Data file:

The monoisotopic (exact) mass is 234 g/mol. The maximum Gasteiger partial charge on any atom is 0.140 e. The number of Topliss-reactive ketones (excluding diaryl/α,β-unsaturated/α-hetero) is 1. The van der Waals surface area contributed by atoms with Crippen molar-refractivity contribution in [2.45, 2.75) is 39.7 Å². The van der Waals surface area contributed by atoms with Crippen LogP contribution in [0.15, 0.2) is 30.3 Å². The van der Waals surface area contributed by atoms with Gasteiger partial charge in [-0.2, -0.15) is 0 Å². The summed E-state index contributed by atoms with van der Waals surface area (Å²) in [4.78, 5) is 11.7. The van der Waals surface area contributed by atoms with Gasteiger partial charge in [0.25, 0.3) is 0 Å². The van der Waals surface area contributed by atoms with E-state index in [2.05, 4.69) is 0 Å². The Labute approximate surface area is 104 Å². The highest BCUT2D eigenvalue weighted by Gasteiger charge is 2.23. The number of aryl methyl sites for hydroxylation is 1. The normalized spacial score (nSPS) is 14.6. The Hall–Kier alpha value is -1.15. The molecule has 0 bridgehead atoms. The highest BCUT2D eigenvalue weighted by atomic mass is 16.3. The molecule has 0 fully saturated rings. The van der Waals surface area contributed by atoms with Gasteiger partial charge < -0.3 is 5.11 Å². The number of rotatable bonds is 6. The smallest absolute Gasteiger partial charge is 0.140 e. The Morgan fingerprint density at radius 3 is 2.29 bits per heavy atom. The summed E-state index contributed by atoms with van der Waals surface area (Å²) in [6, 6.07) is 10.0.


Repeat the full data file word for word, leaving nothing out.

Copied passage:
The monoisotopic (exact) mass is 234 g/mol. The maximum Gasteiger partial charge on any atom is 0.140 e. The number of Topliss-reactive ketones (excluding diaryl/α,β-unsaturated/α-hetero) is 1. The van der Waals surface area contributed by atoms with Crippen molar-refractivity contribution in [2.45, 2.75) is 39.7 Å². The van der Waals surface area contributed by atoms with Crippen LogP contribution in [0.15, 0.2) is 30.3 Å². The van der Waals surface area contributed by atoms with Gasteiger partial charge in [-0.2, -0.15) is 0 Å². The summed E-state index contributed by atoms with van der Waals surface area (Å²) in [4.78, 5) is 11.7. The van der Waals surface area contributed by atoms with Gasteiger partial charge in [0.25, 0.3) is 0 Å². The van der Waals surface area contributed by atoms with E-state index in [2.05, 4.69) is 0 Å². The Labute approximate surface area is 104 Å². The highest BCUT2D eigenvalue weighted by Gasteiger charge is 2.23. The number of aryl methyl sites for hydroxylation is 1. The normalized spacial score (nSPS) is 14.6. The Hall–Kier alpha value is -1.15. The molecule has 0 bridgehead atoms. The highest BCUT2D eigenvalue weighted by atomic mass is 16.3. The molecule has 0 fully saturated rings. The van der Waals surface area contributed by atoms with Gasteiger partial charge < -0.3 is 5.11 Å². The number of rotatable bonds is 6. The smallest absolute Gasteiger partial charge is 0.140 e. The Morgan fingerprint density at radius 3 is 2.29 bits per heavy atom. The summed E-state index contributed by atoms with van der Waals surface area (Å²) in [6, 6.07) is 10.0.